As shown in fig. 7, the data service front end is configured to provide encrypted information to the data service back end storage system for storage. In this example, the data service front end is configured to provide a data object encrypted under a key and the key encrypted under another key having a KeyID. It should be noted that curly bracket notation is used to indicate encryption for purposes of illustration. Specifically, the information within the curly brackets is information encrypted under the key specified in the subscript. For example, { DataObject }KeyThe representation Data "Data Object" is encrypted under the Key ". It should be noted that using this curly bracket notation, the key identifier may also appear in the subscript. When the key identifier appears in the subscript, the information within the curly brace is encrypted under the key identified by the key identifier. For example, { Data Object }KeyIDThe representation Data Object "is encrypted under the key identified by the key identifier" KeyID ". Similarly, { Key }KeyIDIndicating that the Key "is encrypted under the Key identified by the Key identifier" KeyID ". In other words, the present disclosure utilizes both keys and key identifiers in subscripts, and the meaning of the subscripts should be understood from the context. The ciphertext may include additional metadata that may be used to determine an identification code associated with the decryption key.

Fig. 8 shows an illustrative example of a process 800 that may be performed to store a data object in a data storage system, such as the data service back-office storage system described above in connection with fig. 7. Process 800 may be performed by any suitable system, such as by the data services front end system described above in connection with fig. 7. In an embodiment, process 800 includes receiving 802 a PUT request for a data object. The PUT request to receive a data object may be performed in any suitable manner, as described above. It should be noted that the data object associated with the request may be received or the data object may be received from another service system. For example, the request may include an identifier of the data object, which may be used to obtain the data object from another service system. As with other processes described above, in an embodiment, process 800 includes submitting 804 an authentication request and receiving 806 an authentication response. The authentication response received 806 may be used to determine 808 whether the PUT request is a trusted request. If it is determined 808 that the PUT request is not authentic, process 800 may include rejecting 810 the request, as described above. If it is determined 808 that the PUT request is authentic, the process 800 may include obtaining 812 a key identifier (KeyID), such as the KeyID of the master key used to encrypt the envelope key. Acquiring 812 the KeyID may be performed in any suitable manner, and the manner in which the KeyID is acquired may vary depending on the various embodiments. For example, as shown in FIG. 7, the PUT request may specify a KeyID. As another example, an identification code of or otherwise associated with the user may be used to obtain the identifier or default key. As another example, the ciphertext may provide an indication of the associated key ID. As yet another example, one or more policy determinations may be used to determine which key identifier to retrieve.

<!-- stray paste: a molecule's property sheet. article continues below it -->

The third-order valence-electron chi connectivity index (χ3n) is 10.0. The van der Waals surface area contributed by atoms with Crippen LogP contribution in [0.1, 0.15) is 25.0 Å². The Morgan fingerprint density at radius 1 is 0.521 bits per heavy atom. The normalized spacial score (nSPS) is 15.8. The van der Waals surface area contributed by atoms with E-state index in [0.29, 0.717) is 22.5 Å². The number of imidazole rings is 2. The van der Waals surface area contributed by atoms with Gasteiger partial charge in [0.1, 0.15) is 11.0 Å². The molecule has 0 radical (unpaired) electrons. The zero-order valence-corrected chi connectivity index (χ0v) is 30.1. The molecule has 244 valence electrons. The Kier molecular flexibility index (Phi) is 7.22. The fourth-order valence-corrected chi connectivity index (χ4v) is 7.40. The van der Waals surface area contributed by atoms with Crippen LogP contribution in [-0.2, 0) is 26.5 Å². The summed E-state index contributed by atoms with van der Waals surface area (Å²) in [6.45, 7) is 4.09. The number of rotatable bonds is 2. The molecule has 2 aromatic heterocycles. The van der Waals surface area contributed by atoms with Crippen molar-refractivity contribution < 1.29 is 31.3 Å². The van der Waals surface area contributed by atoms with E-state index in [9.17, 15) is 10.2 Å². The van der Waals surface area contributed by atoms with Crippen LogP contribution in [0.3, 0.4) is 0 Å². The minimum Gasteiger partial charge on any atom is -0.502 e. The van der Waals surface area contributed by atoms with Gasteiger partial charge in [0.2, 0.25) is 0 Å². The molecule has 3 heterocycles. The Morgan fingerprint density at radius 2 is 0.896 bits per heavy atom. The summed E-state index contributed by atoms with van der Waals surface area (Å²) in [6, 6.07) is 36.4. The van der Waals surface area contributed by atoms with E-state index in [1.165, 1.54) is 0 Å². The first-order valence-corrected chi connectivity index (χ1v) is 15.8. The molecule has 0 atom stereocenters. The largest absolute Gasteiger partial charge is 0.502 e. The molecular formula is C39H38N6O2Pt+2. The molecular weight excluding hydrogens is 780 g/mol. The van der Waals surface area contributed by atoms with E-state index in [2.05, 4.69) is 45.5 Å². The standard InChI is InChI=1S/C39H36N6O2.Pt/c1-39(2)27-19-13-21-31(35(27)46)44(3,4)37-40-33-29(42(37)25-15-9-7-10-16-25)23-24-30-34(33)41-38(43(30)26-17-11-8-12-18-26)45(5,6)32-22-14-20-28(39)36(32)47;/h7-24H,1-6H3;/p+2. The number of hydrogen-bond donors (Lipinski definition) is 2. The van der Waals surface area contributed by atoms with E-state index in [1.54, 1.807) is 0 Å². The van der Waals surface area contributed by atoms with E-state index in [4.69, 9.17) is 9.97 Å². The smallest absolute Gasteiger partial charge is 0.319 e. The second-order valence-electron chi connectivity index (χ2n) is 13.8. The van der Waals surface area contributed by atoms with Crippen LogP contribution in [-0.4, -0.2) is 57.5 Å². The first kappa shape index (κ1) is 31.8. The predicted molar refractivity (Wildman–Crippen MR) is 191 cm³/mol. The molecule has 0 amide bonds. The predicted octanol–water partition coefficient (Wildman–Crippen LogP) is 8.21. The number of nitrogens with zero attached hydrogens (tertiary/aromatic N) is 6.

In an embodiment, process 800 also includes generating 814 a key, such as an envelope key. Generating the key may be performed in any suitable manner by, for example, the cryptographic service system or a service system requesting cryptographic operations from the cryptographic service system (e.g., a data storage service system). For example, the key may be generated using a key derivation function that uses the appropriate inputs to the key derivation function. Exemplary key derivation functions include KDF1 as defined in IEEE Std 13632000, key derivation functions as defined in ANSI X9.42, and HMAC-based key derivation functions, such as HMAC-based extract and extended key derivation functions (HKDF) as specified in RFC 5869. As another example, the key may be generated by a random or pseudo-random number generator, a hardware entropy source, or a deterministic random bit generator as specified by the national institute of standards and technology (NIST SP) 800-90A. It should be noted that although FIG. 8 shows process 800 including generating 814 a key, the key may be obtained in other ways, such as by retrieval from storage. In other words, the key may have been previously generated.